Some growers start their seedlings or clones in a bigger pot, or even the final container they plan to use. While this can slow down growth of young seedlings, you can minimize this effect by watering young plants correctly when they’re started in a too-big container.
Here’s a very quick breakdown of some of the most common cannabis growing mediums for a hand-watered grow. This is not a comprehensive list, but should give you a place to start your research. Each of these different growing mediums have pros and cons.
Soilless (coco coir, perlite, vermiculite, etc)
Easy to find at any gardening store
You can start with nutrient-rich soil and transplant several times throughout the grow to give your plant what it needs after it’s used up all the nutrients in the soil in it’s current container. If you choose not to continue transplanting to give cannabis more nutrients, you will need to use cannabis nutrients to make sure plants are getting what they need
You will need to manage and adjust pH for a soil grow, especially if using bottled cannabis nutrients
Composted Soil – learn about composting your own soil
You will need to amend and compost your soil to use this method, which can take a lot of time, or buy amended and composted soil from a quality source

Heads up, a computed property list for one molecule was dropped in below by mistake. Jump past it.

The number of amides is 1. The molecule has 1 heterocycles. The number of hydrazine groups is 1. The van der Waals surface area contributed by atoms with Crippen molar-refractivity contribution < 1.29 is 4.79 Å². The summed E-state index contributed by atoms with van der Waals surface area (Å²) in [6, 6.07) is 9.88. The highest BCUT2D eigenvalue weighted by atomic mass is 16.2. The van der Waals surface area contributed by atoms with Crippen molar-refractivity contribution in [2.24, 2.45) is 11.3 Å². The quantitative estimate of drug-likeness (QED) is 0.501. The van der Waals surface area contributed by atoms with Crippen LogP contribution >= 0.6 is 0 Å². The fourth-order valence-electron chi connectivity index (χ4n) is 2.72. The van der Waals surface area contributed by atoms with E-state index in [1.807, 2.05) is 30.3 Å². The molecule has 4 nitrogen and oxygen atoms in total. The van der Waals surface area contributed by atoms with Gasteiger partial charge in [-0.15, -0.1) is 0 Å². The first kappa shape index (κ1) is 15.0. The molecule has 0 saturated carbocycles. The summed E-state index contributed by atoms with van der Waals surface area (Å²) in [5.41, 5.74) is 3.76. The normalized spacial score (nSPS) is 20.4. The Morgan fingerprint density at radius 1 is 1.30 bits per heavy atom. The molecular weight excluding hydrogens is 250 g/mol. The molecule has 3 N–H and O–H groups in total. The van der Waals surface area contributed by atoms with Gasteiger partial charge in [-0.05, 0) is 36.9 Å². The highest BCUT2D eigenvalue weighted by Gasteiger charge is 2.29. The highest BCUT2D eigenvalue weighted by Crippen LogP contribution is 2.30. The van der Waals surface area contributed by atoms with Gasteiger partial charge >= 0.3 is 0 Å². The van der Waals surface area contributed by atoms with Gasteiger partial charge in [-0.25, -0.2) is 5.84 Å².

When done right, there’s no need for bottled nutrients or adjusting pH
Many growers claim that composted organic soil provides the best bud taste and smell
Soilless Potting Mix – (coco coir, perlite, vermiculite, etc)
Faster growth than growing in soil
Starting at the seedling stage, you will need to use cannabis nutrients made for hydro, since soilless mediums do not come with nutrients
Managing and adjusting pH is crucial to success in a soilless growing medium
Less likely to get pests or bugs
How much grow medium to get?
In the USA, a “3-gallon” plant container usually holds less than 3 gallons (same with 1-gallon, 2-gallon, 5-gallon, etc.). It’s a weird convention in the USA which means a direct conversion between listed gallons and gallons of soil (or conversion to liters) isn’t accurate. A “trade” gallon holds about 3/4 of a “real” gallon. This makes it easy to buy a lot of extra grow medium. To make things more confusing, in the USA not every 3-gallon pot actually holds the same amount of grow medium (it’s not totally standardized). Additionally, smaller companies often give the actual amount. Other factors change how much grow medium you need, including how high you fill the pot and how much it gets compacted. When in doubt, get the listed amount and you’ll always end up with enough or extra grow medium.